...recounted with the storytelling élan of a master raconteur — by turns dramatic and funny, charming, tart and melancholy ... this volume is filled with wonderfully drawn portraits of writers, spies, politicians, war reporters and actors who possess a palpable physicality and verve.
The Pigeon Tunnel is written in episodic chapters that can be read like short stories. Every sentence strives for effect. Mr. le Carré never relaxes control over his readers. Wherever he goes, he watches relentlessly and is collecting copy. Resentful anger and virile aggression are kept in check so that his descriptions are pungent but never spiteful ... There are many beautifully prepared anecdotes, which only seem probable if swallowed in a quick gulp, but The Pigeon Tunnel remains a powerful, punchy book full of irate provocations—and a smashing read.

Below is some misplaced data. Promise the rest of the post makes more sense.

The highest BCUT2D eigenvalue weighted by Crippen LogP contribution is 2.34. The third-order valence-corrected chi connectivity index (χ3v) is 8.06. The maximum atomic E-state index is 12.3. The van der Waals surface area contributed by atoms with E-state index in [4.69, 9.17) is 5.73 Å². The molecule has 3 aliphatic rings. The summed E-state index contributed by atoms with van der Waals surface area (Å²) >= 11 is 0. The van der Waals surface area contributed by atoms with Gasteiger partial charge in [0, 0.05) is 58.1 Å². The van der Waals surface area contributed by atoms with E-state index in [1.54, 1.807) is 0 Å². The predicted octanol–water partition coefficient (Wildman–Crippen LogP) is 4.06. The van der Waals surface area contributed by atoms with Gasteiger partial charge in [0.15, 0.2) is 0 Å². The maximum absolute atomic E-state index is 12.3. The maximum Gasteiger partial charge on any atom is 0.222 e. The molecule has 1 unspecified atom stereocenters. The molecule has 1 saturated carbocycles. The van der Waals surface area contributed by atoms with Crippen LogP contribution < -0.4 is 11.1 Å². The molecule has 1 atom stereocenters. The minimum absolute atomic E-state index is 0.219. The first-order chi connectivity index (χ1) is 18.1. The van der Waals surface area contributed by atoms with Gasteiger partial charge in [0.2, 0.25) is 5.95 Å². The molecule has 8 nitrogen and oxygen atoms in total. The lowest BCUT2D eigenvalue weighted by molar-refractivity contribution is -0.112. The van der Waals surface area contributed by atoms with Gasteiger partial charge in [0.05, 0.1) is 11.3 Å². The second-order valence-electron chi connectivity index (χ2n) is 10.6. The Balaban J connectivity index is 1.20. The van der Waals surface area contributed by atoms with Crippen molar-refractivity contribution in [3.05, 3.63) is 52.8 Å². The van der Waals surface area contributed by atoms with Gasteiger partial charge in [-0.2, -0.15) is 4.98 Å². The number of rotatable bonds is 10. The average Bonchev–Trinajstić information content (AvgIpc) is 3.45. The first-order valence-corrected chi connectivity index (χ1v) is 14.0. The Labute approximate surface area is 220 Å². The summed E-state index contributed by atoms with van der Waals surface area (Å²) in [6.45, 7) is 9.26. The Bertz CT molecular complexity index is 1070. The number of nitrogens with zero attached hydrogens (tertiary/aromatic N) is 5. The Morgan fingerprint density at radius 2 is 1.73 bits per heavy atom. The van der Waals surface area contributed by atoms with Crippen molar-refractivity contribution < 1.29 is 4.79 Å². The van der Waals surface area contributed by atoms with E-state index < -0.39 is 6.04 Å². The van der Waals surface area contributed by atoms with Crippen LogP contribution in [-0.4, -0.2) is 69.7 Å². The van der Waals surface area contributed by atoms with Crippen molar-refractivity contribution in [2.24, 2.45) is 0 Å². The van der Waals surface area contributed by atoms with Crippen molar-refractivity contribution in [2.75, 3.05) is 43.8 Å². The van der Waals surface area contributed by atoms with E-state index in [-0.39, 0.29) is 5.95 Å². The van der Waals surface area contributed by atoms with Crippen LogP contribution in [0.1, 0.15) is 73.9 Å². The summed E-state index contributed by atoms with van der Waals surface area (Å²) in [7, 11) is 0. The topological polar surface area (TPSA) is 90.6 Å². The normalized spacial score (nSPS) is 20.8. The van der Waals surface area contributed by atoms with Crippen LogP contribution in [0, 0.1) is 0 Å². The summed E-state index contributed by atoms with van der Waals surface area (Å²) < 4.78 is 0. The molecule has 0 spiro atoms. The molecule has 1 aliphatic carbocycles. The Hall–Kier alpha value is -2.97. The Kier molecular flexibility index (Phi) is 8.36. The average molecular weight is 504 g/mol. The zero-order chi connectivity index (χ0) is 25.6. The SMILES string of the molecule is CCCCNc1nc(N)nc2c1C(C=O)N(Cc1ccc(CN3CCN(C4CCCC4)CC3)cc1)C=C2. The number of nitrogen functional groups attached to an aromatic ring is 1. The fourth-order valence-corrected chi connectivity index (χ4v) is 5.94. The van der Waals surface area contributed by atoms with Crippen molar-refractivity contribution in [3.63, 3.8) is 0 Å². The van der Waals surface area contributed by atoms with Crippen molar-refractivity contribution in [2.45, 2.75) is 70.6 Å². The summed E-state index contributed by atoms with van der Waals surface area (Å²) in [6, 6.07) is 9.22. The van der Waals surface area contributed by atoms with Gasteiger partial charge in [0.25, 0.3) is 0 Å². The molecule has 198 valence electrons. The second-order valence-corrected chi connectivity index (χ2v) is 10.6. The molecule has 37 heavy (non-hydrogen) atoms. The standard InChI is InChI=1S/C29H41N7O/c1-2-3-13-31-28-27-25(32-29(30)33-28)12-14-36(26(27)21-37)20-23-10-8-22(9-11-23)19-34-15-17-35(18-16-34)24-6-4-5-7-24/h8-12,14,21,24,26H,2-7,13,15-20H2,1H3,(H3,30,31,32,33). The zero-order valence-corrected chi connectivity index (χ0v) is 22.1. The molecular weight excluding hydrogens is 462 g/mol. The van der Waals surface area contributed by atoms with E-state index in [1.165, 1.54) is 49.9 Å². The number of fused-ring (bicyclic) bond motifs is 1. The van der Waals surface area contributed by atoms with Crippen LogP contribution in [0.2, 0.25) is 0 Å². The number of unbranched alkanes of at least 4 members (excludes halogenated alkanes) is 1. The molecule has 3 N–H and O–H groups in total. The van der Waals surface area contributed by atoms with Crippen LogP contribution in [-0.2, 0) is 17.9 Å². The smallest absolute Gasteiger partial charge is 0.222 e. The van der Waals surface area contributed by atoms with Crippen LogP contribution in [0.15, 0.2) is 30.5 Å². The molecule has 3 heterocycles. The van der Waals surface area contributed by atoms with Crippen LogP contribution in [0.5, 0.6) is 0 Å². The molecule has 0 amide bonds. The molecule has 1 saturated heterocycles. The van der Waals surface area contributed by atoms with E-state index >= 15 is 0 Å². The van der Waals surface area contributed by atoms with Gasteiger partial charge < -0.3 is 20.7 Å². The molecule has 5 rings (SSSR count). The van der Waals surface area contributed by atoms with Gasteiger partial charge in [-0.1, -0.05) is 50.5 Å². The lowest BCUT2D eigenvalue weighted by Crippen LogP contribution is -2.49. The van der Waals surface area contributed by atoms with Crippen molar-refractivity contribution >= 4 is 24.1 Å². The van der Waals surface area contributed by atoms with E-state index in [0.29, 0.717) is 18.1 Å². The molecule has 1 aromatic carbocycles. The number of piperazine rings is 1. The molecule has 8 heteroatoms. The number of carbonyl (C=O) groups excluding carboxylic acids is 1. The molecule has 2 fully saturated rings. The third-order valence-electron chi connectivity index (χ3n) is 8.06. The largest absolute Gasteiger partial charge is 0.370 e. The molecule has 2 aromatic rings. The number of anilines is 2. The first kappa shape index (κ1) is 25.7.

The result is not so much a memoir as a collection of memories, many of them containing tantalizing intimations of a powerful autobiography that still yearns to be written ... Le Carré still writes his books with a pen, and they read that way; there were times I wished he had better tools to cut, paste and delete ... These minor lapses are redeemed when we get to the long and poignant chapter in which le Carré wrestles with the memory of his father...Le Carré’s colorful depictions of his father not only make this book a delight, they reveal how the author became such a master of deception tales.